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Women created aliases to become fake heirs, inherit VA money from people who died, Michigan AG says

Sophia Quill, Melissa Flores charged in scheme

Money.
Money. (Pixabay)

Two women are accused of creating aliases for themselves and becoming fake heirs to people who died so they could steal hundreds of thousands of dollars from Veterans Affairs and Michigan Treasury, officials said.

PREVIOUS REPORT: 3 accused of stealing $470k by defrauding VA, Michigan Treasury

Michigan Attorney General Dana Nessel said Sophia Quill, 60, and co-conspirator Melissa Flores, 53, created aliases and obtained or created fake documents to make it appear that they were heirs to various people who died.

Between 2013 and 2019, Quill and Flores defrauded the U.S. Department of Veterans Affairs out of more than $430,000, according to authorities. They defrauded the Michigan Department of Treasury out of more than $40,000, officials said.

Quill’s son, Steven Decker, is accused of receiving proceeds and using some o the money to hide property used to conduct the scheme.

Decker and Florida were arraigned last year. Quill was arraigned Wednesday via Zoom at the Wayne County 18th District Court.

She is charged with conducting a criminal enterprise, four counts of false pretenses between $50,000-$100,000, two counts of false pretenses between $20,000-$50,000 and two counts of false pretenses between $1,000-$20,000.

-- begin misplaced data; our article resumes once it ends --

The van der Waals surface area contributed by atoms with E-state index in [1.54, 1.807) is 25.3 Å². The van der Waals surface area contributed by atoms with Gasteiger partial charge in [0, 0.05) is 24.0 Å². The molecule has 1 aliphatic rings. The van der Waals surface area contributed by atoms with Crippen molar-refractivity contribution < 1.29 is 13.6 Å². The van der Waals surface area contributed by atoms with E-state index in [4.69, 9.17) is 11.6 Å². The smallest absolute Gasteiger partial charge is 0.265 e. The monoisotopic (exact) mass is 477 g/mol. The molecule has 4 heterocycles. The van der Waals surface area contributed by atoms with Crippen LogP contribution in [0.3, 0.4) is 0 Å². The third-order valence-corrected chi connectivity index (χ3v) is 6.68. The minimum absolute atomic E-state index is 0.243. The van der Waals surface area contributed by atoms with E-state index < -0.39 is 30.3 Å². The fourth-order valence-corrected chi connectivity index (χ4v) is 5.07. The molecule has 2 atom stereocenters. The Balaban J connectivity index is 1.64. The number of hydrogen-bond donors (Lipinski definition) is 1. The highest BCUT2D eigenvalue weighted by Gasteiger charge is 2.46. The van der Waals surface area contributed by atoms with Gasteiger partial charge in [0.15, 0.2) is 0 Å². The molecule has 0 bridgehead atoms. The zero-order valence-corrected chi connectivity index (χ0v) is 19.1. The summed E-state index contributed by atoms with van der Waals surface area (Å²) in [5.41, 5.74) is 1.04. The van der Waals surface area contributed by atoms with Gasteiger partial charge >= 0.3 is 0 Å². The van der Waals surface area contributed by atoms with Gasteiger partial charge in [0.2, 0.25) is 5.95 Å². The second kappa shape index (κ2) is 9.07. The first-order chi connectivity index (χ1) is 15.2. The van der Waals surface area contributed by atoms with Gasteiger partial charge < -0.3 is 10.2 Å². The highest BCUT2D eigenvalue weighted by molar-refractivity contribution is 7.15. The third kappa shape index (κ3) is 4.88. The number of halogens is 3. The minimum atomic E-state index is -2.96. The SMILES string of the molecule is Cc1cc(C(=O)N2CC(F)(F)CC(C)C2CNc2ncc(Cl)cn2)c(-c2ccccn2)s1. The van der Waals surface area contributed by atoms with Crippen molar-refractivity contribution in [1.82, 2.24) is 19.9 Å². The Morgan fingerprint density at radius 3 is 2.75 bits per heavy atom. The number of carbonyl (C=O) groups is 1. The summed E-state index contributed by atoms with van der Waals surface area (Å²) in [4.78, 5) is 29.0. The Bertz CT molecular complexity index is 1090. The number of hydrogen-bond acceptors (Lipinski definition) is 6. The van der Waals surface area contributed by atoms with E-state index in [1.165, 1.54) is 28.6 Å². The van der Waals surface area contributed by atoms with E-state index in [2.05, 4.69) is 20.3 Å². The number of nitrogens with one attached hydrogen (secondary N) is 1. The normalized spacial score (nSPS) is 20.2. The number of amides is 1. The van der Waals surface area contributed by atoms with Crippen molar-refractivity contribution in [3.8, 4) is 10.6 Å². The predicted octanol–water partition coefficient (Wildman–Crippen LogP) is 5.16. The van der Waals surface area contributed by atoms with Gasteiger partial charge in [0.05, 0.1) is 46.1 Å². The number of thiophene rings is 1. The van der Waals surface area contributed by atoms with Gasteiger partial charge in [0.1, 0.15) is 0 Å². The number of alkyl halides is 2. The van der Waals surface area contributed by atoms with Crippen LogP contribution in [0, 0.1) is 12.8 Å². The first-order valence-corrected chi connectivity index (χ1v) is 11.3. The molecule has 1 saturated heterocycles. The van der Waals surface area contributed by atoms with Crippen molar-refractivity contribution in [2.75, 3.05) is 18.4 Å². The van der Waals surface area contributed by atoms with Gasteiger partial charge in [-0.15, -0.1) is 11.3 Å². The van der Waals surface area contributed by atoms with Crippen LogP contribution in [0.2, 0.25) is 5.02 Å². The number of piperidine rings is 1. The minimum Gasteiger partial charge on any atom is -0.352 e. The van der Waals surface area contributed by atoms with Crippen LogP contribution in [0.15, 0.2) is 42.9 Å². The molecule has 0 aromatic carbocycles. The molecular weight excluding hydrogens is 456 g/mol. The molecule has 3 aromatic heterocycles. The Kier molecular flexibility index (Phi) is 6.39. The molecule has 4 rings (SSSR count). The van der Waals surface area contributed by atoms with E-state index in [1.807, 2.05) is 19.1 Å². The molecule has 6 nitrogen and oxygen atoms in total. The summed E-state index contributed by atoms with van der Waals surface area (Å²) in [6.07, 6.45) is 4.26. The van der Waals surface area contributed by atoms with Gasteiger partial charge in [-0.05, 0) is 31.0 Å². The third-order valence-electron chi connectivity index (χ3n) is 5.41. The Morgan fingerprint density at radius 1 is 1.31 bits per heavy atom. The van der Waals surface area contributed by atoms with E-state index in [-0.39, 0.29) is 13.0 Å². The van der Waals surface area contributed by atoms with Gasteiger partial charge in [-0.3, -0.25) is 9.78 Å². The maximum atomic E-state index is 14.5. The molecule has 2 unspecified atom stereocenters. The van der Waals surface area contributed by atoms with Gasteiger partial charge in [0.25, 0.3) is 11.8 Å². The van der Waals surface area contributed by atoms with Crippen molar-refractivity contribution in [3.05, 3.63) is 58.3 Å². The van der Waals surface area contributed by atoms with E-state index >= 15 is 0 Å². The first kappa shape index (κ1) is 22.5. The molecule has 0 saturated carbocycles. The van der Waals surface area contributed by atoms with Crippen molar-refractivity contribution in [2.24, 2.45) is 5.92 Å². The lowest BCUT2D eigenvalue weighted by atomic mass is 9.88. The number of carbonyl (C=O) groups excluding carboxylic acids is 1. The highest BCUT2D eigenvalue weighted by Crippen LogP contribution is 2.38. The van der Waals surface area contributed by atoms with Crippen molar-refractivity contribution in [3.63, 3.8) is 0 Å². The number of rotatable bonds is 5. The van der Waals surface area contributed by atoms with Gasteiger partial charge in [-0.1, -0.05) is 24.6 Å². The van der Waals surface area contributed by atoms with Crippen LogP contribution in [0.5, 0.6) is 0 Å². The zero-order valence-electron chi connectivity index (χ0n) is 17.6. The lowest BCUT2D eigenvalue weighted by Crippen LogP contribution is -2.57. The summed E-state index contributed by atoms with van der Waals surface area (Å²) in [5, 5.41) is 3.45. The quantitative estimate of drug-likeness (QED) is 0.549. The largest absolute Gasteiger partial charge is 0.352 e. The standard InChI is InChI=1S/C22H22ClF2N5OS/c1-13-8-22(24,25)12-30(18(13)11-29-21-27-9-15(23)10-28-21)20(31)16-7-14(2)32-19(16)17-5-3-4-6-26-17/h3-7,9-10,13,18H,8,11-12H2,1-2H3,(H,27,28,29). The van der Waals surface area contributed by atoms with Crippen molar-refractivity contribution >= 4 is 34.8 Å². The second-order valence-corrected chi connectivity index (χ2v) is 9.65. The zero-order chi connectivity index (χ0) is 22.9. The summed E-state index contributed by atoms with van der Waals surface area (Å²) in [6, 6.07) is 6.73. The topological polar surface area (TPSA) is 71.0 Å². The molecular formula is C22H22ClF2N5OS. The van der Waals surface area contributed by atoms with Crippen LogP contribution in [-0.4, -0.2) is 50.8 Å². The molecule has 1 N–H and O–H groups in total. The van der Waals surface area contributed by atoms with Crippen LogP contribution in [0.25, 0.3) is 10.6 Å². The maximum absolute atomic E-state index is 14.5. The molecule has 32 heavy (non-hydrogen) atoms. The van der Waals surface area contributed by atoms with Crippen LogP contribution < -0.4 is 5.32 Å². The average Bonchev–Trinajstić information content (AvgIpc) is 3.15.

The criminal enterprise charge is punishable by up to 20 years in prison. The first six counts of false pretenses are punishable by up to 15 years in prison, and the final two counts of false pretenses are punishable by up to five years in prison.

All nine charges are felonies. Quill is being charged as a fourth habitual offender, so she’s facing a maximum of life in prison, if convicted on any of the charges, according to officials.

“I said it after the first arraignments and I’ll say it again: Taking advantage of agencies that offer public benefits for our service members and their families is a slap in the face to the brave men and women who protect this country,” Nessel said. “Let the months spent building and prosecuting this case serve as a warning to anyone trying to defraud our state or federal agencies. It will not be tolerated.”

Quill wasn’t arraigned in Michigan last year because she’s from Florida and COVID-19 made extradition difficult, officials said.

Her bond is set at $10,000. She is not allowed to have contact with Flores if bond is posted.

A probable cause conference is scheduled for April 29, and a preliminary examination is scheduled for May 6.


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